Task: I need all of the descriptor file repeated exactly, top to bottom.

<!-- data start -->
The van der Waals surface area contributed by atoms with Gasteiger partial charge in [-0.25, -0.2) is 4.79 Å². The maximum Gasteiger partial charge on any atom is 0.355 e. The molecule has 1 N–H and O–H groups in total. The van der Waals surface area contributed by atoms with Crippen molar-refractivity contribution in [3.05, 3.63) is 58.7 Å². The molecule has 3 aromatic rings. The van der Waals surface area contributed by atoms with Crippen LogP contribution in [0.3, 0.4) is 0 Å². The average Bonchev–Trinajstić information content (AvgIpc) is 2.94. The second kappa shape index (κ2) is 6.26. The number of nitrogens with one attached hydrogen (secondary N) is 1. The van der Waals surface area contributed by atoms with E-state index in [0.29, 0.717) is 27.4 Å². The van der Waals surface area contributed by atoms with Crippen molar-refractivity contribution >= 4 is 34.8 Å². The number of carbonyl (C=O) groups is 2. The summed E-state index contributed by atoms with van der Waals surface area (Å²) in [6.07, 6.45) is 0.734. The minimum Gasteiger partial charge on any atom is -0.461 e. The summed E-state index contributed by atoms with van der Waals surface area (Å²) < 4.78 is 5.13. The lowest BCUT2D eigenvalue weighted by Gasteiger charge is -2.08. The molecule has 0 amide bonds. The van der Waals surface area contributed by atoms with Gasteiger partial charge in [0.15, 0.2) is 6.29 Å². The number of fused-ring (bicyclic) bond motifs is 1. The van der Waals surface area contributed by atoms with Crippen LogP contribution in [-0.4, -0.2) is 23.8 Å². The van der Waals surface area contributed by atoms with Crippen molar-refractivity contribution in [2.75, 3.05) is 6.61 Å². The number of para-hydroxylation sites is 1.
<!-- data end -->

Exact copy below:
The van der Waals surface area contributed by atoms with Gasteiger partial charge in [-0.25, -0.2) is 4.79 Å². The maximum Gasteiger partial charge on any atom is 0.355 e. The molecule has 1 N–H and O–H groups in total. The van der Waals surface area contributed by atoms with Crippen molar-refractivity contribution in [3.05, 3.63) is 58.7 Å². The molecule has 3 aromatic rings. The van der Waals surface area contributed by atoms with Crippen LogP contribution in [0.3, 0.4) is 0 Å². The average Bonchev–Trinajstić information content (AvgIpc) is 2.94. The second kappa shape index (κ2) is 6.26. The number of nitrogens with one attached hydrogen (secondary N) is 1. The van der Waals surface area contributed by atoms with E-state index in [0.29, 0.717) is 27.4 Å². The van der Waals surface area contributed by atoms with Crippen molar-refractivity contribution >= 4 is 34.8 Å². The number of carbonyl (C=O) groups is 2. The summed E-state index contributed by atoms with van der Waals surface area (Å²) in [6.07, 6.45) is 0.734. The minimum Gasteiger partial charge on any atom is -0.461 e. The summed E-state index contributed by atoms with van der Waals surface area (Å²) < 4.78 is 5.13. The lowest BCUT2D eigenvalue weighted by Gasteiger charge is -2.08. The molecule has 0 amide bonds. The van der Waals surface area contributed by atoms with Gasteiger partial charge in [0.15, 0.2) is 6.29 Å². The number of fused-ring (bicyclic) bond motifs is 1. The van der Waals surface area contributed by atoms with Crippen LogP contribution in [-0.4, -0.2) is 23.8 Å². The van der Waals surface area contributed by atoms with Crippen molar-refractivity contribution in [2.75, 3.05) is 6.61 Å². The number of para-hydroxylation sites is 1.